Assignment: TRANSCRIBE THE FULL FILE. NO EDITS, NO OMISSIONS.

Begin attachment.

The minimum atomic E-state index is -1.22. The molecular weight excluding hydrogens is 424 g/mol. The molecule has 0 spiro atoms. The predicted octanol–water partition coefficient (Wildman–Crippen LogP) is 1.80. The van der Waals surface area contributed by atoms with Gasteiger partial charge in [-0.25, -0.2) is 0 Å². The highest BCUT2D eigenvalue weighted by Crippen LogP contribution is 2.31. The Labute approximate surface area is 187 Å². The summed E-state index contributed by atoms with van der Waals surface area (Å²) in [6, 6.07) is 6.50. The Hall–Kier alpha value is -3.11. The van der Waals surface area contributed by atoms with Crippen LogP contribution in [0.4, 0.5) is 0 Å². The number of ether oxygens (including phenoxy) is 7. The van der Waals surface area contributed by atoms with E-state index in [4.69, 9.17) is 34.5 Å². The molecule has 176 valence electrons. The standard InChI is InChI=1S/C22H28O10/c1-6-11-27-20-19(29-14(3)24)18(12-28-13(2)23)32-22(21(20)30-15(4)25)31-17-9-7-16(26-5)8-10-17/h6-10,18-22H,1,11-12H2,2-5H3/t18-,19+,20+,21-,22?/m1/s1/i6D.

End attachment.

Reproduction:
The minimum atomic E-state index is -1.22. The molecular weight excluding hydrogens is 424 g/mol. The molecule has 0 spiro atoms. The predicted octanol–water partition coefficient (Wildman–Crippen LogP) is 1.80. The van der Waals surface area contributed by atoms with Gasteiger partial charge in [-0.25, -0.2) is 0 Å². The highest BCUT2D eigenvalue weighted by Crippen LogP contribution is 2.31. The Labute approximate surface area is 187 Å². The summed E-state index contributed by atoms with van der Waals surface area (Å²) in [6, 6.07) is 6.50. The Hall–Kier alpha value is -3.11. The van der Waals surface area contributed by atoms with Crippen LogP contribution in [0.4, 0.5) is 0 Å². The number of ether oxygens (including phenoxy) is 7. The van der Waals surface area contributed by atoms with E-state index in [4.69, 9.17) is 34.5 Å². The molecule has 176 valence electrons. The standard InChI is InChI=1S/C22H28O10/c1-6-11-27-20-19(29-14(3)24)18(12-28-13(2)23)32-22(21(20)30-15(4)25)31-17-9-7-16(26-5)8-10-17/h6-10,18-22H,1,11-12H2,2-5H3/t18-,19+,20+,21-,22?/m1/s1/i6D.